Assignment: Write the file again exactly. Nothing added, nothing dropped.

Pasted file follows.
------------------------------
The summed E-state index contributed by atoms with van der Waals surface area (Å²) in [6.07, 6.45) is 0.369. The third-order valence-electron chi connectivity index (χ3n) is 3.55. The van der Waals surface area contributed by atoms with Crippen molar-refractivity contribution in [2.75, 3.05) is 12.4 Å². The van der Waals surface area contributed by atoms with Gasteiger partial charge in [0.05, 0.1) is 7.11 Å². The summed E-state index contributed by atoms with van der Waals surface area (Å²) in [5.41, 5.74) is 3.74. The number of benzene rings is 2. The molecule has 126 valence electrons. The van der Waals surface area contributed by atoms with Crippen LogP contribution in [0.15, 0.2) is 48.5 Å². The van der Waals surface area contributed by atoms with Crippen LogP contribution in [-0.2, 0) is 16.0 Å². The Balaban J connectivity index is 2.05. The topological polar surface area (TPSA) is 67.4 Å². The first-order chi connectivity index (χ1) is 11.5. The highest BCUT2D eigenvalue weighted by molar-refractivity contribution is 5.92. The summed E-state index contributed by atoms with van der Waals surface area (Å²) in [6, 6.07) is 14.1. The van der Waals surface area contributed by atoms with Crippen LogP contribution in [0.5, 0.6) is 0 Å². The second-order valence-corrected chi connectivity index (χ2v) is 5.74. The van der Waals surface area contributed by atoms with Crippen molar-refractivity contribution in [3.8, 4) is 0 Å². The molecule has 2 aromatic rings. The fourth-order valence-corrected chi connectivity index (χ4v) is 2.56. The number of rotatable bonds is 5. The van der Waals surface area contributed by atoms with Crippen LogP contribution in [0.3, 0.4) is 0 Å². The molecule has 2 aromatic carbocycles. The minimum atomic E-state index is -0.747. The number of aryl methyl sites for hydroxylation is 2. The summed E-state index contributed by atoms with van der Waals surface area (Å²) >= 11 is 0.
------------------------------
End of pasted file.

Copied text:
The summed E-state index contributed by atoms with van der Waals surface area (Å²) in [6.07, 6.45) is 0.369. The third-order valence-electron chi connectivity index (χ3n) is 3.55. The van der Waals surface area contributed by atoms with Crippen molar-refractivity contribution in [2.75, 3.05) is 12.4 Å². The van der Waals surface area contributed by atoms with Gasteiger partial charge in [0.05, 0.1) is 7.11 Å². The summed E-state index contributed by atoms with van der Waals surface area (Å²) in [5.41, 5.74) is 3.74. The number of benzene rings is 2. The molecule has 126 valence electrons. The van der Waals surface area contributed by atoms with Crippen LogP contribution in [0.15, 0.2) is 48.5 Å². The van der Waals surface area contributed by atoms with Crippen LogP contribution in [-0.2, 0) is 16.0 Å². The Balaban J connectivity index is 2.05. The topological polar surface area (TPSA) is 67.4 Å². The first-order chi connectivity index (χ1) is 11.5. The highest BCUT2D eigenvalue weighted by molar-refractivity contribution is 5.92. The summed E-state index contributed by atoms with van der Waals surface area (Å²) in [6, 6.07) is 14.1. The van der Waals surface area contributed by atoms with Crippen LogP contribution in [0.5, 0.6) is 0 Å². The second-order valence-corrected chi connectivity index (χ2v) is 5.74. The van der Waals surface area contributed by atoms with Crippen molar-refractivity contribution in [3.8, 4) is 0 Å². The molecule has 2 aromatic rings. The fourth-order valence-corrected chi connectivity index (χ4v) is 2.56. The number of rotatable bonds is 5. The van der Waals surface area contributed by atoms with Crippen LogP contribution in [0.3, 0.4) is 0 Å². The molecule has 2 aromatic carbocycles. The minimum atomic E-state index is -0.747. The number of aryl methyl sites for hydroxylation is 2. The summed E-state index contributed by atoms with van der Waals surface area (Å²) >= 11 is 0.